Authorities all agree that the father of detective fiction is Edgar Allan Poe and that his first-born was ‘‘The Murders in the Rue Morgue,’’ which appeared in the pages of Graham’s Magazine in April of 1841. There had been forerunners of Poe’s detective Monsieur Dupin. The British detective writer Dorothy L. Sayers claimed that the romances of James Fenimore Cooper relating the pursuits of Leatherstocking in the American forests constitute a variety of detection fiction. Other critics, noting the emphasis in detection fiction on revelation of evil design, allege that the roots of the family tree lie in biblical tales. Poe retains his priority, however, because he assembled motifs previously employed for describing crime or its detection into a narrative structure centrally concerned, rather than incidentally so, with presentation of the criminal problem, examination of the evidence, and a process of reasoning toward solution of the problem.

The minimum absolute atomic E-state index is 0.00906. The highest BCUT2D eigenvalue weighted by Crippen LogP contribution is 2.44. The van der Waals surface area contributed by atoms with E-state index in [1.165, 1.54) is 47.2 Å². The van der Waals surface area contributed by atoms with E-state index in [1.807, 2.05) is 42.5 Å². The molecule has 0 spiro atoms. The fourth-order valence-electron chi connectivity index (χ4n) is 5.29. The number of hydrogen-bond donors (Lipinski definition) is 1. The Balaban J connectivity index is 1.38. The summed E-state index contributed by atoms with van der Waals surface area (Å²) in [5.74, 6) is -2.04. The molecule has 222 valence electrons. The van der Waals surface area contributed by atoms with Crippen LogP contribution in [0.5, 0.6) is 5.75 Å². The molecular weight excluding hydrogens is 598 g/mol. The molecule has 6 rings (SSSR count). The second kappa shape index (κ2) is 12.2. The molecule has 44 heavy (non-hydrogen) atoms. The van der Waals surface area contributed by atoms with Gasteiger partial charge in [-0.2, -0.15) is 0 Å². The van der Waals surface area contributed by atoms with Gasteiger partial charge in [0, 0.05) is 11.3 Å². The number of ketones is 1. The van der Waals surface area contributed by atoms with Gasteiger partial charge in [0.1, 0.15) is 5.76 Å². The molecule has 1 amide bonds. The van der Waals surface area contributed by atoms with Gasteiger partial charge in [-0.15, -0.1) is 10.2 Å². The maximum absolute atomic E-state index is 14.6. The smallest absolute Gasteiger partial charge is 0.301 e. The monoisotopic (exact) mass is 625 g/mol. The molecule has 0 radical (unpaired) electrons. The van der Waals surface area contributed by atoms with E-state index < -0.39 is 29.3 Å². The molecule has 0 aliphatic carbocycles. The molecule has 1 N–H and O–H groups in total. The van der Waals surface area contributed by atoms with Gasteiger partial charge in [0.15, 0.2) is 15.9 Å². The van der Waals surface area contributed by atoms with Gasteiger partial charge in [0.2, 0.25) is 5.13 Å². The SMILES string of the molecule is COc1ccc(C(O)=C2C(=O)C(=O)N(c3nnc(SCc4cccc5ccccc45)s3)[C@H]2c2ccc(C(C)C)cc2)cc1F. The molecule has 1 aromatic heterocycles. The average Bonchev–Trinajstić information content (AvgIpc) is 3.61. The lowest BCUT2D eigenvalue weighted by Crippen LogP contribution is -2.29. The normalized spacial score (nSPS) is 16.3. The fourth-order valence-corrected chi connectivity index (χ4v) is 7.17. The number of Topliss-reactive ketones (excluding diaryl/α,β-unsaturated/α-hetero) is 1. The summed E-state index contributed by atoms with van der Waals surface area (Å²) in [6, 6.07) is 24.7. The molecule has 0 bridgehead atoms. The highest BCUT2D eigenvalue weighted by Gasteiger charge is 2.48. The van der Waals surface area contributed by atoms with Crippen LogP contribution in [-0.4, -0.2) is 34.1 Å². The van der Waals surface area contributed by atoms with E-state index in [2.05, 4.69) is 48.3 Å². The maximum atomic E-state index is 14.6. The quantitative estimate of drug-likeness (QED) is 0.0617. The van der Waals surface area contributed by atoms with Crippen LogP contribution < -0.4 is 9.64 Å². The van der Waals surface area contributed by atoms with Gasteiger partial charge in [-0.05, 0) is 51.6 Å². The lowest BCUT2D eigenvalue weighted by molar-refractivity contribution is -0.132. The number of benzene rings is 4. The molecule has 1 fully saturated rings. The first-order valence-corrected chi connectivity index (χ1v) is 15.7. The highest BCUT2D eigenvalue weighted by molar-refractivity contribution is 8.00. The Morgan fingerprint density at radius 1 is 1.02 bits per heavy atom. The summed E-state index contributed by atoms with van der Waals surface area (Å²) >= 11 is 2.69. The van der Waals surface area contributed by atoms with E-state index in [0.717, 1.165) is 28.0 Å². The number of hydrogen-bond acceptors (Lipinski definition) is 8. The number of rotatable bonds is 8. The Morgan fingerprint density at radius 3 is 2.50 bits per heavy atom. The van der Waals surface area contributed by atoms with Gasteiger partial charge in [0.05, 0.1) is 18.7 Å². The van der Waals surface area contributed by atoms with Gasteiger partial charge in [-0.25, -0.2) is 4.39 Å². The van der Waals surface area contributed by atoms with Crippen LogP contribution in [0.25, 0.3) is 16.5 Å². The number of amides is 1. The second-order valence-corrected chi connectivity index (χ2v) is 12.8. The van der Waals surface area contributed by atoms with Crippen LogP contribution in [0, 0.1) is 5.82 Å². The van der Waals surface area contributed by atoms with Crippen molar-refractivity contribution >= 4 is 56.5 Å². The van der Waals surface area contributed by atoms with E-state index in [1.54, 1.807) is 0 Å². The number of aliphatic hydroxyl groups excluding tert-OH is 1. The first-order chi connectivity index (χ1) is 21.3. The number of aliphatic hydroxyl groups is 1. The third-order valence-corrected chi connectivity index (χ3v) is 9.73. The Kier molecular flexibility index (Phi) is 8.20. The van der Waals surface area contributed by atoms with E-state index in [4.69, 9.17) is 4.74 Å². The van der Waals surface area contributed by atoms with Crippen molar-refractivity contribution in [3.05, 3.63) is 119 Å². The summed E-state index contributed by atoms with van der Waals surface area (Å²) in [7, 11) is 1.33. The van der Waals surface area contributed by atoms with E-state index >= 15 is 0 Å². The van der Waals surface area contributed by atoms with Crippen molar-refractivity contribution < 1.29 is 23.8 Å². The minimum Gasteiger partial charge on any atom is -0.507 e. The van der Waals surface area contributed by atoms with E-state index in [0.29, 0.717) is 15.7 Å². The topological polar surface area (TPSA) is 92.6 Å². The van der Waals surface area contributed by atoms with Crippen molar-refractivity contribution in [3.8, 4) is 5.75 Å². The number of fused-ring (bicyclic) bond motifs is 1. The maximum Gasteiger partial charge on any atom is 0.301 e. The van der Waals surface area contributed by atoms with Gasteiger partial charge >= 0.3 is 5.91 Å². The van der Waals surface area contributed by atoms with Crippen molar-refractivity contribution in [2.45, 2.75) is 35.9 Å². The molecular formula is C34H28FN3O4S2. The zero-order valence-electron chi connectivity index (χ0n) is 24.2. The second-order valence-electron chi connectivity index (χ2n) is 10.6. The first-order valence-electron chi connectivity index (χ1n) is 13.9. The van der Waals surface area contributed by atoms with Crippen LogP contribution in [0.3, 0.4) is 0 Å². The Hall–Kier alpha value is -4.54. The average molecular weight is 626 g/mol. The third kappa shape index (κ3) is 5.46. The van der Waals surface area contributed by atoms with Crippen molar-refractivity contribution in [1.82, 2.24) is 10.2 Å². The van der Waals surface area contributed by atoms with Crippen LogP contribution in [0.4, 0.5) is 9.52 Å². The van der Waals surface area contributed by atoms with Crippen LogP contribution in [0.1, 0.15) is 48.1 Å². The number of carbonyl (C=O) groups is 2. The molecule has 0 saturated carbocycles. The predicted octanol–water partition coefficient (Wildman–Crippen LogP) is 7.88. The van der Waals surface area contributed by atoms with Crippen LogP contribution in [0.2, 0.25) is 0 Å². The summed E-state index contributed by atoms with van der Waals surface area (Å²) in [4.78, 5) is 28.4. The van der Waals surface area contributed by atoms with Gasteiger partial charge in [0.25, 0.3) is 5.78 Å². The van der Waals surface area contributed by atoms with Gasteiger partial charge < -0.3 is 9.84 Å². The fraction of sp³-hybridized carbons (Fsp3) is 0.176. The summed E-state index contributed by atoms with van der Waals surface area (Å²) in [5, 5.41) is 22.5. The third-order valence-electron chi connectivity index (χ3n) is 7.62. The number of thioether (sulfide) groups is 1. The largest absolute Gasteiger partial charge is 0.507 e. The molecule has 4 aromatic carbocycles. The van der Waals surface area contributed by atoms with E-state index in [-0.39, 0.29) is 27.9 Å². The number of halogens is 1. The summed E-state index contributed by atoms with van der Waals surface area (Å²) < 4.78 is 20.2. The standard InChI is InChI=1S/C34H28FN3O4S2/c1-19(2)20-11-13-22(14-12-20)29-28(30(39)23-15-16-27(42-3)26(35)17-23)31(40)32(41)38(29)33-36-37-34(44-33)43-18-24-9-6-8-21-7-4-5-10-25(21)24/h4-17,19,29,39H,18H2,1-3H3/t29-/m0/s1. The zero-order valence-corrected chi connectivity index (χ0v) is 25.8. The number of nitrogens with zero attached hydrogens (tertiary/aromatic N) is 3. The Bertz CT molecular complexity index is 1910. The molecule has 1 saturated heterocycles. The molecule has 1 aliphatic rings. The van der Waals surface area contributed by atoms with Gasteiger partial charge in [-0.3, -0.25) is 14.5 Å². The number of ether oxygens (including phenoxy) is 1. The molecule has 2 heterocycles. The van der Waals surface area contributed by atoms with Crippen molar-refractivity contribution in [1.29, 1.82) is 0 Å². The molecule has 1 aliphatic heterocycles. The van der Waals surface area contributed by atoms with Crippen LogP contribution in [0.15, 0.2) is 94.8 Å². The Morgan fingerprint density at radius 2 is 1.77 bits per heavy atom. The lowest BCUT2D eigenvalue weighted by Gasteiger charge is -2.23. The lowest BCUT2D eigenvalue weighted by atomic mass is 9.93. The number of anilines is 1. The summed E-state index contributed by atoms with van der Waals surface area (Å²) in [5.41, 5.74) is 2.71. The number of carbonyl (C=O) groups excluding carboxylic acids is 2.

In three short stories—‘‘The Murders in the Rue Morgue,’’ ‘‘The Mystery of Marie Roget’’ (1842–43), and ‘‘The Purloined Letter’’ (1845)—Poe created the formulas and model that have prevailed ever since. The formulas include use of a sidekick to narrate the story; the application of analytical reasoning by a ‘‘great’’ detective, whose accomplishment appears to be a consequence of his eccentricity and his position as an outsider in contrast to the mediocre insiders in the official police; and the thematic indication that the mental powers of the detective can correct